How did we get into this eco-mess? Try an experiment with me.

Looking around our urban landscape
WELCOME, Dr. Allan Schnaiberg! I’m pleased, this week, to introduce a friend and scholar in environmental economics and sociology. Allan spent 35 years at Northwestern University trying to
understand the roots of the big problems ahead of us right now. He’ll share several stories this week that help us see new connections between our lives and the challenges we’re facing. Plus, he’s inviting us to try an ongoing experiment with him! Here is his first piece … (And we’d really like to hear what you’re thinking.)

    (If you’re just joining our series, here are all links to all of the parts: Part 1, Part 2, Part 3, Part 4, Part 5.)

Stepping outside
A
s our new president prepares to take office, he confronts two major
problems: warming and cooling.
    Global warming poses threats to agriculture, weather, land use and our own survival. The second challenge is our economic
decline – a “cooling” rather than a warming trend. While both have
been on US government agendas for some time, these problems have ballooned in the past year.

    OurValues.org writers already have examined the cooling crisis, especially the plea by the Big
Three U.S. automakers for federal bailouts. There are certainly
sympathetic supporters for this, including auto workers and auto suppliers. Equally vehement are those who oppose such
bailouts as favoring “Wall Street” over “Main Street”.

    But think about this: Both groups are limited in their worldviews and values. I’m inviting you to
step back with me and look at the social logic behind expanded automobile
use over the past century — and its eco-logic.
    So, think about your own reactions as we step back for a moment and look at how we’ve reached this point. At the end, I’ll tell you about an experiment I’d like you to try.

    Automobiles are a wondrous source of geographic mobility. As Lewis
Mumford noted more than 50 years ago, autos permit random movement. The car was an especially valuable innovation in U.S. rural life,
because of the great distances between farm families. Our situation was different than the European pattern where farmers lived together in villages and their lands were dispersed outside of town. By the 1920s in America, auto ownership in New York City had stabilized and then declined, because the density of New York allowed people plenty of mobility by walking and public transit.

    The social value American placed on their autos actually was higher in rural areas than in big cities. Why? One reason is that
Americans initially thought there there was less to see and do, and fewer people to interact with, in rural areas. Imagine if we had stopped expanding our use of autos in that era!
    Of course, Americans eventually began to fantasize about rural life and that’s what drove the creation of suburbs. So, we welcomed superhighways that gutted our central cities to allow mass relocation of our middle class into
“pristine” suburbs.

    Ecologically, though, we destroyed thousands of acres of
prime farmland, natural reserves, and historic structures in our
major cities. We polluted our air and water, and increased our
energy dependency — and created the roots of global warming from the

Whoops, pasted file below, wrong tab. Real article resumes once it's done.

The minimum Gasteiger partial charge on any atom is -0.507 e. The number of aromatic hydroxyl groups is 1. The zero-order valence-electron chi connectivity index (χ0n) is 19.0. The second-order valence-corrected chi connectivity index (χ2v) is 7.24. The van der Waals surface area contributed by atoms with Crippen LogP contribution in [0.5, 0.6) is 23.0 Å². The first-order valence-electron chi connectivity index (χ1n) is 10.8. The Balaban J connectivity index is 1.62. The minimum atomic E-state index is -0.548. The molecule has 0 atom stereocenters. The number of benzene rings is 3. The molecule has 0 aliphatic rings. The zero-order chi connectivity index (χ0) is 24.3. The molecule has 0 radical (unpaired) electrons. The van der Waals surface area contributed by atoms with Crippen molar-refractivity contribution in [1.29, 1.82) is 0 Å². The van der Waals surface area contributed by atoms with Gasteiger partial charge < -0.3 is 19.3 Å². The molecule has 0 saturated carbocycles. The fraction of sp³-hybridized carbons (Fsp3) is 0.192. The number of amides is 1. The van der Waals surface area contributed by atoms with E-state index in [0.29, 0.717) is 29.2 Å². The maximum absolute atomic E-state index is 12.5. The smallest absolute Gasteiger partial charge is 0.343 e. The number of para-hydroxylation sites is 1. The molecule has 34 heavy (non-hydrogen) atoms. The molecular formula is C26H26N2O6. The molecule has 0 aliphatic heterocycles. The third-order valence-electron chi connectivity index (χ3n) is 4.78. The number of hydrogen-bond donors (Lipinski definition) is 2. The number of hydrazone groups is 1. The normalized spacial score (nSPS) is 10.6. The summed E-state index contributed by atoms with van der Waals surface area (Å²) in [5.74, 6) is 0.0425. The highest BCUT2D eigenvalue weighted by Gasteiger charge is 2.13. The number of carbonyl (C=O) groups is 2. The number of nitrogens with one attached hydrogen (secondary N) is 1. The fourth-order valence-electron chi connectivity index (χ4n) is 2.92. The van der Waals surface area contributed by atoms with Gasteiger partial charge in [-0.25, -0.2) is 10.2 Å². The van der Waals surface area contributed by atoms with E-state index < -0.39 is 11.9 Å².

carbon dioxide produced by our engines. We made matters worse by destroying rural forests that
would have absorbed some of our pollution.
    There were many negative forces shaping our decisions, including racial and class bias. But we tended to overlook these motives and our corporations and governments lent their resources to this mass migration of urbanites to a newer, more homogeneous, and “cleaner”
environment than our cities seemed to offer.

New York City Flatiron Building
    That may not be the end of the story of American migration. “New urbanism” is a movement calling for reverse migration and there are good reasons to support this idea.
    What we are discovering is that there is no “there, out there” in suburbia. Modern gated communities are no substitute for the rich and diverse qualities of historically built cities. We may be able to
walk within a gated community, but there is little of interest to walk
to! That’s especially true when comparing most suburban areas with the architectural miracles, ethnic communities and landmarks we find in big cities. Many of the new suburban parks pale in comparison to some of the wondrous urban parks designed by visionaries like Frederic Olmstead and Daniel Burnham.

    If you’re nodding your head as you read this — or shaking your head skeptically — I’d like to suggest an experiment. Take a walk or ride your bike through a neighborhood built before World War II in your city, or a city near you. Keep your eyes open.
    If you’re strolling, you might want to bring your dog along on a leash as a good excuse for dawdling as you look around the neighborhood.
    Then expand your base over time by foot and public transit. Repeat this day after day for a while.
    I bet you’ll get hooked on this means of exploring your corner of the world.
    And you’ll be leaving less of a carbon footprint as you go.

    Now, before you leave this Web page, do one more thing, please: Click on a Comment link and tell me how this story matches your own assumptions about our situation here in America today.
    Please, add a Comment, even if it’s brief. Or, if you prefer, drop us a quick Email.

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